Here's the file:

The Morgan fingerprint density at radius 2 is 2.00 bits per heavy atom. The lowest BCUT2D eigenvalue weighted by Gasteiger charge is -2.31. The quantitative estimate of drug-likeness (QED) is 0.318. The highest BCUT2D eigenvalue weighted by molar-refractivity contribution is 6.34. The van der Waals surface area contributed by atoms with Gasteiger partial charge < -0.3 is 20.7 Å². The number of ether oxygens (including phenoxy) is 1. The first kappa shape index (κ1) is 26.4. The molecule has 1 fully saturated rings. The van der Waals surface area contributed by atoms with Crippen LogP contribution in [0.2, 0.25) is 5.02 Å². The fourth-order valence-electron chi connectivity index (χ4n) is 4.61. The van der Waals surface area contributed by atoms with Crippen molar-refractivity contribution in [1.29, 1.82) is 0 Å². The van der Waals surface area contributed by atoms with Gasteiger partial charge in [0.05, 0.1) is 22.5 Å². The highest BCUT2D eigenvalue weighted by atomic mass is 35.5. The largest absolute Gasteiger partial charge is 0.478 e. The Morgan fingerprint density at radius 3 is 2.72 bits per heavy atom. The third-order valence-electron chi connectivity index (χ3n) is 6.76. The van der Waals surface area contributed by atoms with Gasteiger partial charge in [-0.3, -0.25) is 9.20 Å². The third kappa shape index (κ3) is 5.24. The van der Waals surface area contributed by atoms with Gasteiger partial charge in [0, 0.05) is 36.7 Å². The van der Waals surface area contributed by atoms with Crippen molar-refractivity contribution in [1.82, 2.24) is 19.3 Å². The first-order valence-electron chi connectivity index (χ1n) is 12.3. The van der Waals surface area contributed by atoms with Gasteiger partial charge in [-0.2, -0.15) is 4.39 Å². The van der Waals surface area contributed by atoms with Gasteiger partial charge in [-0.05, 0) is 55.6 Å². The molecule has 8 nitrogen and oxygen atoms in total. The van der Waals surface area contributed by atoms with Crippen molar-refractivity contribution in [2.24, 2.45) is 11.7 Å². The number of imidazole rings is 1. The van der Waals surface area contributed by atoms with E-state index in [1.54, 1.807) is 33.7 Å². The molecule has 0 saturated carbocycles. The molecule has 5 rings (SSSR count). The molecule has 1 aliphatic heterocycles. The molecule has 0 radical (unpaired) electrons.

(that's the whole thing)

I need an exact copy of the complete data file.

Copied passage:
The Morgan fingerprint density at radius 2 is 2.00 bits per heavy atom. The lowest BCUT2D eigenvalue weighted by Gasteiger charge is -2.31. The quantitative estimate of drug-likeness (QED) is 0.318. The highest BCUT2D eigenvalue weighted by molar-refractivity contribution is 6.34. The van der Waals surface area contributed by atoms with Gasteiger partial charge < -0.3 is 20.7 Å². The number of ether oxygens (including phenoxy) is 1. The first kappa shape index (κ1) is 26.4. The molecule has 1 fully saturated rings. The van der Waals surface area contributed by atoms with Crippen LogP contribution in [0.2, 0.25) is 5.02 Å². The fourth-order valence-electron chi connectivity index (χ4n) is 4.61. The van der Waals surface area contributed by atoms with Crippen molar-refractivity contribution in [1.29, 1.82) is 0 Å². The van der Waals surface area contributed by atoms with Gasteiger partial charge in [0.05, 0.1) is 22.5 Å². The highest BCUT2D eigenvalue weighted by atomic mass is 35.5. The largest absolute Gasteiger partial charge is 0.478 e. The Morgan fingerprint density at radius 3 is 2.72 bits per heavy atom. The third-order valence-electron chi connectivity index (χ3n) is 6.76. The van der Waals surface area contributed by atoms with Gasteiger partial charge in [-0.3, -0.25) is 9.20 Å². The third kappa shape index (κ3) is 5.24. The van der Waals surface area contributed by atoms with Gasteiger partial charge in [0, 0.05) is 36.7 Å². The van der Waals surface area contributed by atoms with Crippen molar-refractivity contribution in [1.82, 2.24) is 19.3 Å². The first-order valence-electron chi connectivity index (χ1n) is 12.3. The van der Waals surface area contributed by atoms with Gasteiger partial charge in [-0.2, -0.15) is 4.39 Å². The van der Waals surface area contributed by atoms with Gasteiger partial charge in [-0.05, 0) is 55.6 Å². The molecule has 8 nitrogen and oxygen atoms in total. The van der Waals surface area contributed by atoms with Crippen molar-refractivity contribution in [2.24, 2.45) is 11.7 Å². The number of imidazole rings is 1. The van der Waals surface area contributed by atoms with E-state index in [1.54, 1.807) is 33.7 Å². The molecule has 0 saturated carbocycles. The molecule has 5 rings (SSSR count). The molecule has 1 aliphatic heterocycles. The molecule has 0 radical (unpaired) electrons.